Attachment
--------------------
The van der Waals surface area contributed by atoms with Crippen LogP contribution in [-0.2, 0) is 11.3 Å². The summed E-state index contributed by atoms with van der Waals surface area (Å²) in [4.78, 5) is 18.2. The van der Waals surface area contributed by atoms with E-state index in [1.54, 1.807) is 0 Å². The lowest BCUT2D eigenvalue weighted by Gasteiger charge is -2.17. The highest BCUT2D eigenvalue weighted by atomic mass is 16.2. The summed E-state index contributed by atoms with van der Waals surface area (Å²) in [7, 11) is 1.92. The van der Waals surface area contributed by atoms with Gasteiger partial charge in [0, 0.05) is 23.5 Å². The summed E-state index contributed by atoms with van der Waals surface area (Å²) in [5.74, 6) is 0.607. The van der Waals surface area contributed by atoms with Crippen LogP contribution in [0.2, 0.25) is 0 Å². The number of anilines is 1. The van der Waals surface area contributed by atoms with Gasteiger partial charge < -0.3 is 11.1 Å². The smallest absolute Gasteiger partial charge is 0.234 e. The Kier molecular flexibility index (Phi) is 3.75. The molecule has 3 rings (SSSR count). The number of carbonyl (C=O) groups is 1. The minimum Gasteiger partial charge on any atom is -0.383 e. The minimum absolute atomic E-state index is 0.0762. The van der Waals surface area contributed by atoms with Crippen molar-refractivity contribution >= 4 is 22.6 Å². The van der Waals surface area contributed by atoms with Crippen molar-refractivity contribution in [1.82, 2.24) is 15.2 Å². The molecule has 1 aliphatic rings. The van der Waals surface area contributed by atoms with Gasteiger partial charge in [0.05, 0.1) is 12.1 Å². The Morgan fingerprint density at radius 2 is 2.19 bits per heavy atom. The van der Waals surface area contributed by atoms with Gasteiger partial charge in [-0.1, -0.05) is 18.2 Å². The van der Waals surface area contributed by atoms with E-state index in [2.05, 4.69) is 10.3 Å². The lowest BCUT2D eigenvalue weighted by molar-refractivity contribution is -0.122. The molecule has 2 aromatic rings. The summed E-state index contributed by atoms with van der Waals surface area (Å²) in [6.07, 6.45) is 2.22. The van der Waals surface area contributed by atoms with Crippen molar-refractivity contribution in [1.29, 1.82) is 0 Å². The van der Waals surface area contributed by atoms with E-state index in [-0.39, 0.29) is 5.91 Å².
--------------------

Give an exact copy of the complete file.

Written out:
The van der Waals surface area contributed by atoms with Crippen LogP contribution in [-0.2, 0) is 11.3 Å². The summed E-state index contributed by atoms with van der Waals surface area (Å²) in [4.78, 5) is 18.2. The van der Waals surface area contributed by atoms with E-state index in [1.54, 1.807) is 0 Å². The lowest BCUT2D eigenvalue weighted by Gasteiger charge is -2.17. The highest BCUT2D eigenvalue weighted by atomic mass is 16.2. The summed E-state index contributed by atoms with van der Waals surface area (Å²) in [7, 11) is 1.92. The van der Waals surface area contributed by atoms with Gasteiger partial charge in [0, 0.05) is 23.5 Å². The summed E-state index contributed by atoms with van der Waals surface area (Å²) in [5.74, 6) is 0.607. The van der Waals surface area contributed by atoms with Crippen LogP contribution in [0.2, 0.25) is 0 Å². The number of anilines is 1. The van der Waals surface area contributed by atoms with Gasteiger partial charge < -0.3 is 11.1 Å². The smallest absolute Gasteiger partial charge is 0.234 e. The Kier molecular flexibility index (Phi) is 3.75. The molecule has 3 rings (SSSR count). The number of carbonyl (C=O) groups is 1. The minimum Gasteiger partial charge on any atom is -0.383 e. The minimum absolute atomic E-state index is 0.0762. The van der Waals surface area contributed by atoms with Crippen molar-refractivity contribution >= 4 is 22.6 Å². The van der Waals surface area contributed by atoms with Crippen molar-refractivity contribution in [1.82, 2.24) is 15.2 Å². The molecule has 1 aliphatic rings. The van der Waals surface area contributed by atoms with Gasteiger partial charge in [0.05, 0.1) is 12.1 Å². The Morgan fingerprint density at radius 2 is 2.19 bits per heavy atom. The van der Waals surface area contributed by atoms with Gasteiger partial charge in [-0.1, -0.05) is 18.2 Å². The van der Waals surface area contributed by atoms with E-state index in [2.05, 4.69) is 10.3 Å². The lowest BCUT2D eigenvalue weighted by molar-refractivity contribution is -0.122. The molecule has 2 aromatic rings. The summed E-state index contributed by atoms with van der Waals surface area (Å²) in [6.07, 6.45) is 2.22. The van der Waals surface area contributed by atoms with Crippen molar-refractivity contribution in [1.29, 1.82) is 0 Å². The van der Waals surface area contributed by atoms with E-state index in [-0.39, 0.29) is 5.91 Å².